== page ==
A newspaper columnist and host of his own national network radio program, interviewing more film personalities on his show than any other commentator, is searching for a story for a Sunday ... See full summary »
When the ancient continent of Mu sank beneath the ocean, some of its inhabitant survived in caverns beneath the sea. Cowboy singer Gene Autry stumbles upon the civilization, now buried ... See full summary »
Rags-to-riches-to-rags story features Benny Goodman vocalist Martha Tilton as an unemployed big band singer who takes a job as an operator at a jukebox company. After falling in love with a... See full summary »
Live scenes of Paris and a continuity Narrator link together four dramatic re-enactments of original ballet creations by Roland Petit and his ensemble, Ballets de Paris: Carmen (1949), La croqueuse de diamants (1950), Deuil en 24 heures (1953), and Cyrano de Bergerac (1959).
Les Ballets de Paris,
When cowboy star Tom Ford disappears, Wilson gets his double Gene Autry to impersonate him. But Ford owes gangster Rico $10,000 and Rico arrives to collect. He fails to get the money but learns that Autry is an impersonator and now blackmails Wilson and his movie studio.Written by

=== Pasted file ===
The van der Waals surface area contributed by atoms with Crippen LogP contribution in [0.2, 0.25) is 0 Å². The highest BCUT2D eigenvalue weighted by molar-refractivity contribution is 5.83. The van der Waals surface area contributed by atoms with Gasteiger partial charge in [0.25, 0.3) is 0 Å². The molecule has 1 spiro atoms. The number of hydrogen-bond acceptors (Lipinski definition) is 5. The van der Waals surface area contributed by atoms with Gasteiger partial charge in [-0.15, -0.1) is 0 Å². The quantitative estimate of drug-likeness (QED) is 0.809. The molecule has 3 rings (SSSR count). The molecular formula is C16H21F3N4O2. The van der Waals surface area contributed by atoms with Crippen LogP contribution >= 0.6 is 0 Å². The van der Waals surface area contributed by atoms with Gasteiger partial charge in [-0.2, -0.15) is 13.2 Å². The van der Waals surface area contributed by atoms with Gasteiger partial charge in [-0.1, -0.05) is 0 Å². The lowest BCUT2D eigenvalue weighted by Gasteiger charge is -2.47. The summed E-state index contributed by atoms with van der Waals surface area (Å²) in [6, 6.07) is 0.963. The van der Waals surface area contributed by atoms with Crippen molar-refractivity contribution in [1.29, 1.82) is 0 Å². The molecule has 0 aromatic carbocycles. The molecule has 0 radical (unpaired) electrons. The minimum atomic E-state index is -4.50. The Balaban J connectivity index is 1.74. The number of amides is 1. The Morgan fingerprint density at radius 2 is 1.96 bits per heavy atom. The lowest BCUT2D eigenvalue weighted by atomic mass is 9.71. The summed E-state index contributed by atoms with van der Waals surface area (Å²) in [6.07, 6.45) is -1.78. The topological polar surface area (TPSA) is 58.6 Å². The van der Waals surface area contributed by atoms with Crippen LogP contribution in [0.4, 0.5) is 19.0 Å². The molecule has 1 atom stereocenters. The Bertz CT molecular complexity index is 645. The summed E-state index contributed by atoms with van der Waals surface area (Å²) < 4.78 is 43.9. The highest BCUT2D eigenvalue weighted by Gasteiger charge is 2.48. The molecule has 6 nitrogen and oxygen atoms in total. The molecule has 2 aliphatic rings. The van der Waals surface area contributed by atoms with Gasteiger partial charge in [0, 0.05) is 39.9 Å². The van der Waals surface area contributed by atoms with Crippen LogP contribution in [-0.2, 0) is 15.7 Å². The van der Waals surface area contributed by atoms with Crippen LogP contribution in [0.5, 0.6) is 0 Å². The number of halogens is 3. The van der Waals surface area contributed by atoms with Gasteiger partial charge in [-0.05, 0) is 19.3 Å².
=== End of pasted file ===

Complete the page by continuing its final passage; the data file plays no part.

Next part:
Maurice VanAuken <firstname.lastname@example.org>
The Light Crust Doughboys and The Jones Boys appear in the credits, but do not appear in the shortened (54 minutes) version, but along with some additional action they appear in the original (71 minutes) movie. See more »
I don't mind being run over in stampedes, falling off cliffs, or fighting wild animals; but when a bunch of women tear my clothes off, I quit!
See more »
A lot of fun as long as you're not expecting a traditional formula Western. There're more imaginative set-ups in this Republic oater than in most A-pictures. Catch the Light Crust Boys as they roll down the road, or the talking horse a couple decades before Mr. Ed, or a mustachioed Gene acting mean and nasty. No, there's no real plot, but the pace is brisk from one lively set-up to the next. And whose great idea was it to film at the new Texas state fair, a backdrop like no other. Those live panoramas are a taste of big screen pageantry before the big screen. All in all, it's a great little peek at popular history and Art Deco. Then too, catch the clever little spoof of movie-making and tyrannical studio heads. I love the movie love scene that immediately becomes a hate scene once the cameras stop rolling. I guess my one complaint is with the movie as a driver's manual-- Driving down the wrong side of a two-lane highway is not, I repeat Not, a good way to deliver lunch. Anyway, the diverse story elements are neatly combined into a highly entertaining 71 minutes, programmer or no programmer. Thanks Western Channel and Autry Enterprises for the full restoration.
6 of 6 people found this review helpful.
Was this review helpful to you?
| Report this